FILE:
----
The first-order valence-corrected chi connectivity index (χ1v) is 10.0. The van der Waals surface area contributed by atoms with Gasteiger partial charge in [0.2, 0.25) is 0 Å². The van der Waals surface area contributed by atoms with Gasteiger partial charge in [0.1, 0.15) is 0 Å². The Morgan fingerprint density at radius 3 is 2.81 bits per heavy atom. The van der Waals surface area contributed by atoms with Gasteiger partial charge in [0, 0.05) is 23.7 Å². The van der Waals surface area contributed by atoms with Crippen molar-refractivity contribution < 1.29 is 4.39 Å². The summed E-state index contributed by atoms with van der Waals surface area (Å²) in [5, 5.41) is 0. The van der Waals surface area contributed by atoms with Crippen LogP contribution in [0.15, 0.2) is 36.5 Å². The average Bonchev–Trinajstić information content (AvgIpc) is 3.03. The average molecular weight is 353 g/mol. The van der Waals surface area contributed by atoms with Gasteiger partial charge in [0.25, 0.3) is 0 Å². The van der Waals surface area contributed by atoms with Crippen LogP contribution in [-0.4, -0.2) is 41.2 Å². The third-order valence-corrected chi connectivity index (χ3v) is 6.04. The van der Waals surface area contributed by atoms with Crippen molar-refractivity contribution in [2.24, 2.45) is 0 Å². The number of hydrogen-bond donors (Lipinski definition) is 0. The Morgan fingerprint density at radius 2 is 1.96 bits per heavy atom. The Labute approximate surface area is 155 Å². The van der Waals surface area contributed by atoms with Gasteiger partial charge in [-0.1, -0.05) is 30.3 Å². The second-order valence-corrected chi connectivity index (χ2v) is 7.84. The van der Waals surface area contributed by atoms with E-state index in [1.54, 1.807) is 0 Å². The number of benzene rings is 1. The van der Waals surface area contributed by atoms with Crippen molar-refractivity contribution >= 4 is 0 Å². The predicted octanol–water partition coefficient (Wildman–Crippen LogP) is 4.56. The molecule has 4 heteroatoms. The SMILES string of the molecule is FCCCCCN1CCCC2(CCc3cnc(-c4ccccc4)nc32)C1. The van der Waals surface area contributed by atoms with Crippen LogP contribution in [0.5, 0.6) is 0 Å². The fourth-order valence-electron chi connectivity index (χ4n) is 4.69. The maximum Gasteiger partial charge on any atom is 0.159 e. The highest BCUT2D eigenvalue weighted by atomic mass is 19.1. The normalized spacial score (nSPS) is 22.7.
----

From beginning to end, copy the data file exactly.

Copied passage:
The first-order valence-corrected chi connectivity index (χ1v) is 10.0. The van der Waals surface area contributed by atoms with Gasteiger partial charge in [0.2, 0.25) is 0 Å². The van der Waals surface area contributed by atoms with Gasteiger partial charge in [0.1, 0.15) is 0 Å². The Morgan fingerprint density at radius 3 is 2.81 bits per heavy atom. The van der Waals surface area contributed by atoms with Gasteiger partial charge in [0, 0.05) is 23.7 Å². The van der Waals surface area contributed by atoms with Crippen molar-refractivity contribution < 1.29 is 4.39 Å². The summed E-state index contributed by atoms with van der Waals surface area (Å²) in [5, 5.41) is 0. The van der Waals surface area contributed by atoms with Crippen LogP contribution in [0.15, 0.2) is 36.5 Å². The average Bonchev–Trinajstić information content (AvgIpc) is 3.03. The average molecular weight is 353 g/mol. The van der Waals surface area contributed by atoms with Gasteiger partial charge in [0.25, 0.3) is 0 Å². The van der Waals surface area contributed by atoms with Crippen LogP contribution in [-0.4, -0.2) is 41.2 Å². The third-order valence-corrected chi connectivity index (χ3v) is 6.04. The van der Waals surface area contributed by atoms with Crippen molar-refractivity contribution in [2.24, 2.45) is 0 Å². The number of hydrogen-bond donors (Lipinski definition) is 0. The Morgan fingerprint density at radius 2 is 1.96 bits per heavy atom. The Labute approximate surface area is 155 Å². The van der Waals surface area contributed by atoms with Gasteiger partial charge in [-0.1, -0.05) is 30.3 Å². The second-order valence-corrected chi connectivity index (χ2v) is 7.84. The van der Waals surface area contributed by atoms with E-state index in [1.54, 1.807) is 0 Å². The number of benzene rings is 1. The van der Waals surface area contributed by atoms with Crippen molar-refractivity contribution >= 4 is 0 Å². The predicted octanol–water partition coefficient (Wildman–Crippen LogP) is 4.56. The molecule has 4 heteroatoms. The SMILES string of the molecule is FCCCCCN1CCCC2(CCc3cnc(-c4ccccc4)nc32)C1. The van der Waals surface area contributed by atoms with Crippen LogP contribution in [0.5, 0.6) is 0 Å². The fourth-order valence-electron chi connectivity index (χ4n) is 4.69. The maximum Gasteiger partial charge on any atom is 0.159 e. The highest BCUT2D eigenvalue weighted by atomic mass is 19.1. The normalized spacial score (nSPS) is 22.7.